Household debt and asset wealth is growing at the same time, according to RBA data analysed by CoreLogic.
Household finance data released by the Reserve Bank (RBA) each quarter looks at the ratios of household debts and assets to disposable income.
The latest RBA update shows that while households debt is growing, asset wealth is simultaneously increasing. According to the RBA, the ratio of household debt to disposable income was recorded at 193.7% at the end of June 2017 and now sits at a record-high having increased by 2.0% over the quarter and by 3.9% over the year.
According to CoreLogic research analyst Cameron Kusher it was not surprising to see that most of this debt is housing related; the ratio of housing debt to disposable income is recorded at 136.4% having increased by 1.4% over the quarter and 3.9% over the year.
Mr Kusher said, “Clearly, household and housing debt has increased over time relative to disposable incomes. Of note is that since the financial crisis, the rate of escalation has slowed.”
Further data from the RBA reveals that of the 136.4% ratio of housing debt to disposable income, 103.2% is held by owner occupiers with the remaining 33.2% held by investors.
At the end of June 2017 the ratio of household assets to disposable income was recorded at 935.6% and the ratio of housing assets to disposable income was 516.5%, both of which were record highs. Over the past year household assets and housing assets have increased by 6.6% and 7.8% respectively, well in excess of the increase in household and housing debt.
By comparing the ratios of assets and debt the RBA also produces ratios of household and housing debt to assets. Mr Kusher said, “The data reiterates that although debt levels are high, at this stage debt is well supported by assets which are valued substantially higher.”
Over recent years the ratios of household and housing debt to assets have actually been falling. In June 2017, the ratio of household debt to assets was recorded at 20.7% and the ratio of housing debt to assets sat at 26.4%.
According to Mr Kusher, a big contributor to the declining ratio of debt to assets over recent years has been the ongoing fall in interest rates to their current lows. At the end of June 2017 the ratio of household interest repayments to disposable income was 8.7% and for housing it was 7.1%. Lower interest rates also mean that where there is a debt, debtors have the ability (if they choose) to maintain previous repayments which in turn means additional debt is repaid as interest rates fall.
He said, “The latest household finance data from the RBA highlights that Australian households are heavily indebted, largely due to housing. While debt levels are high, the value of household and housing assets are, at this stage, considerably greater than the level of debt.”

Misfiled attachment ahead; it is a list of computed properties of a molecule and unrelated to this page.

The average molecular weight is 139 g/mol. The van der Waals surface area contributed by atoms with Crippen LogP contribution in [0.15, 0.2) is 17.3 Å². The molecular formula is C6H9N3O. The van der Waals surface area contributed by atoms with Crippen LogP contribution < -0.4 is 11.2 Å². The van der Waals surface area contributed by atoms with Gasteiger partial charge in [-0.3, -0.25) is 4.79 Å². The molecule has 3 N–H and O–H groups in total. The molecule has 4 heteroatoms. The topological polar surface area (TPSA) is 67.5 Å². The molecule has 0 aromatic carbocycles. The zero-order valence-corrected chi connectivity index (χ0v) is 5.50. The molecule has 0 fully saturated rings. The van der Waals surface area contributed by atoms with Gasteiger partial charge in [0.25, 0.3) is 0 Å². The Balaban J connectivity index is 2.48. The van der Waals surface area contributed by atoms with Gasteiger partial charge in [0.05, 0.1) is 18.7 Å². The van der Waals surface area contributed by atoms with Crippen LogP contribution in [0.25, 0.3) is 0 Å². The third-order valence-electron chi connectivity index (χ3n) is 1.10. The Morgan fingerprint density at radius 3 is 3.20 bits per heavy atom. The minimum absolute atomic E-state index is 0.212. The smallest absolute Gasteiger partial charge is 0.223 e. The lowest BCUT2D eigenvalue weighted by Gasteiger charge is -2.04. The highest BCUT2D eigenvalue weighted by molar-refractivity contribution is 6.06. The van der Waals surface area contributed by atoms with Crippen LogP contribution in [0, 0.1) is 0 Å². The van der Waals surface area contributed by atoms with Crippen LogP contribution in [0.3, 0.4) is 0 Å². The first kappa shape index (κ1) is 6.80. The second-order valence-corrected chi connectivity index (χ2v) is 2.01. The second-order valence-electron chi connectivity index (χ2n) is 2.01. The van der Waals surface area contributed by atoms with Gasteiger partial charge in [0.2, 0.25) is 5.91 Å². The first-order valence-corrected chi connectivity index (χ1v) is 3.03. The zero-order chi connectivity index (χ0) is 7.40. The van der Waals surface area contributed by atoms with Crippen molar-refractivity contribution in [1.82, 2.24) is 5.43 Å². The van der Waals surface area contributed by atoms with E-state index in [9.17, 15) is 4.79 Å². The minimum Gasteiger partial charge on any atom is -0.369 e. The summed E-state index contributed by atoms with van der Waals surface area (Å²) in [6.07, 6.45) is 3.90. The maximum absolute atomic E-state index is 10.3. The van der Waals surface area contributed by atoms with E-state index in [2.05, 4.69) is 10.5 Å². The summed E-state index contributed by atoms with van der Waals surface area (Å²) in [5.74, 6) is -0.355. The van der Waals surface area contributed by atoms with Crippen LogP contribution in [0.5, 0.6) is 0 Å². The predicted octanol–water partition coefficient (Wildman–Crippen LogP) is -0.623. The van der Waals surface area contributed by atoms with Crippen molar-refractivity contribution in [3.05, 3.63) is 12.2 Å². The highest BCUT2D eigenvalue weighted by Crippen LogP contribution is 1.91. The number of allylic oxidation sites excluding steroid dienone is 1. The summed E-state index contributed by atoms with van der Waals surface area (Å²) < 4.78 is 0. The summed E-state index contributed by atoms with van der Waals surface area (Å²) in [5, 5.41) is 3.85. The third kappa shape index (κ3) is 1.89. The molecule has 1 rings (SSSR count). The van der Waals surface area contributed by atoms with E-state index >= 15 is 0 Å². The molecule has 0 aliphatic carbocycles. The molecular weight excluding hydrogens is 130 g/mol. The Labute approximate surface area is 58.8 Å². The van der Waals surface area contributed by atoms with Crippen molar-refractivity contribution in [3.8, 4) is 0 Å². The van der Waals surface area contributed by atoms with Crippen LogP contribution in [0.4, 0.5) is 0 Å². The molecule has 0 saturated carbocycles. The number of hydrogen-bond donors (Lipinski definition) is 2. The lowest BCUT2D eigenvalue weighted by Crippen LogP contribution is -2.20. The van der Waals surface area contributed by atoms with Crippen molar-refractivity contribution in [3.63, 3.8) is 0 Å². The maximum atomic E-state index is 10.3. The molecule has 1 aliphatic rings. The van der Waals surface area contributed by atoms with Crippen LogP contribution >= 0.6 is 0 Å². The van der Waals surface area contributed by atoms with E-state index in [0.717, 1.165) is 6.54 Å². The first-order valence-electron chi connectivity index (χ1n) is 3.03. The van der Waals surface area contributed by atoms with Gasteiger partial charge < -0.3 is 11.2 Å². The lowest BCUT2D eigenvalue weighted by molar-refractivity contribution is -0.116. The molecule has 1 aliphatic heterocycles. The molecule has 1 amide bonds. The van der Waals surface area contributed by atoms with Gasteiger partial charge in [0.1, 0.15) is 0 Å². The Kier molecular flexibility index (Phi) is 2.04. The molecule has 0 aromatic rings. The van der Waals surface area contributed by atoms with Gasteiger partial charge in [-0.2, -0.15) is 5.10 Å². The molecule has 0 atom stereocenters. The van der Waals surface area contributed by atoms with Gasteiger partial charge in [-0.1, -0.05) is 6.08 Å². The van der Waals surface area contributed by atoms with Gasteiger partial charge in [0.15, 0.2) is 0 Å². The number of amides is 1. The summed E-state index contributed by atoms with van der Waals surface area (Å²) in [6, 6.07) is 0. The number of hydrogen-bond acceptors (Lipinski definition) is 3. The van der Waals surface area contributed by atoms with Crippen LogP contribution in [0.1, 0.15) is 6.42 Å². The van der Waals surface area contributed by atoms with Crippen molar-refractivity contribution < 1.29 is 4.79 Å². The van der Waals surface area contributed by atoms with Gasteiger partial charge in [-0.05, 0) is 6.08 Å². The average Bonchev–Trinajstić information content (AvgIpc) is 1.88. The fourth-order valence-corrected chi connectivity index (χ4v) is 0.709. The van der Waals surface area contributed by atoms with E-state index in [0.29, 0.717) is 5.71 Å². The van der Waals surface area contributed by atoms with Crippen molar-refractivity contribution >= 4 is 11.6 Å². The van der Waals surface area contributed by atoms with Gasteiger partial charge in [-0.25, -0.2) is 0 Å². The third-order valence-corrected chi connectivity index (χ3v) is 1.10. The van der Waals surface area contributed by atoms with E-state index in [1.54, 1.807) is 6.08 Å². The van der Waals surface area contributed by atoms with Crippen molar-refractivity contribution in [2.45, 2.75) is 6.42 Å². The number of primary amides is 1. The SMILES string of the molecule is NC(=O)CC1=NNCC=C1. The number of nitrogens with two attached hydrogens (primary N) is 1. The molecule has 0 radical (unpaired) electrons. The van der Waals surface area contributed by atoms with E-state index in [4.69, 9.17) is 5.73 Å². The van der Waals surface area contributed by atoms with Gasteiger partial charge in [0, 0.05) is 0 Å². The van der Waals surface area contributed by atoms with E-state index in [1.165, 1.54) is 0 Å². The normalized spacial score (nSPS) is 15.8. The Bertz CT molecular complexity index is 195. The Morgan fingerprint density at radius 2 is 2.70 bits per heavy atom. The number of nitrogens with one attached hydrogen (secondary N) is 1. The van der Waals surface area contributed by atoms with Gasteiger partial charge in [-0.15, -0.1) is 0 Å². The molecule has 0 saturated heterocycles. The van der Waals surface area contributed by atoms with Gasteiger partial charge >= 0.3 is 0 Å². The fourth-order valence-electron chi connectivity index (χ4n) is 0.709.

“Of course, if household and housing asset values begin to fall in the future, the accompanying debt may not fall at the same rate and that remains the main concern with the ongoing increase in household and housing debt.
“Although Australia survived the financial crisis with much less damage than many other countries, of note, was the fairly sharp rise in the ratio of household and housing debts to assets over that period. A more sustained downturn could potentially see a much greater increase in these ratios as asset values fall but the debt against these assets remain,” Mr Kusher said.
The number of homes scheduled to go auction this week is set to rise across the combined capital cities; after last week’s public holiday and grand final slowdown, with 2,118 currently scheduled to take place, which is over double the volumes seen last week when only 969 auctions were held.
Melbourne is expected to see volumes pick up again this week, with 1,011 properties scheduled to go under the hammer, after volumes dipped significantly last week amid the grand final hype (122). While In Sydney, volumes are set to see an uplift to a lesser extent with 770 auctions currently scheduled, rising from 607 last week.
All of the remaining capital cities will see an increase in activity this week, with the exception of Brisbane where fewer auctions are scheduled this week compared to last.
Overall activity this week is expected to be lower than volumes from one year ago when final results recorded a total of 2,290 auctions held across the combined capital cities over the equivalent week.
Victoria has all the busiest suburbs for auctions this week, with 26 properties scheduled to go to auction in Reservoir, followed by Craigieburn with 16 and Glen Waverley with 15 scheduled auctions.
Summary of last week’s results
Last week, the combined capital city final auction clearance rate remained virtually unchanged; despite the significantly lower volumes seen over the grand final and public holiday long weekend.
A final auction clearance rate of 66.3 per cent across 969 auctions was recorded last week, from 66.2 per cent across a substantially higher 2,782 auctions over the week prior, while one year ago 872 auctions were held with 75.8 per cent clearing.
Across Melbourne, the final clearance rate increased to 87.0 per cent last week, although the number of auctions held was significantly lower, with only 122 held, down from 1,361 over the week prior when a 70.6 per cent rate of clearance was recorded. In Sydney, both the final clearance rate and volumes fell week-on-week, with 64.9 per cent of the 607 auctions clearing, down from 65.9 per cent across 1,033 auctions the previous week.
The remaining capital cities all saw an improvement in clearance rates last week, however volumes were much lower in all capital cities except Brisbane.
The busiest non-capital city region last week was the Gold Coast, with 43 auctions; however Hunter recorded the strongest clearance rate at 71.4 per cent.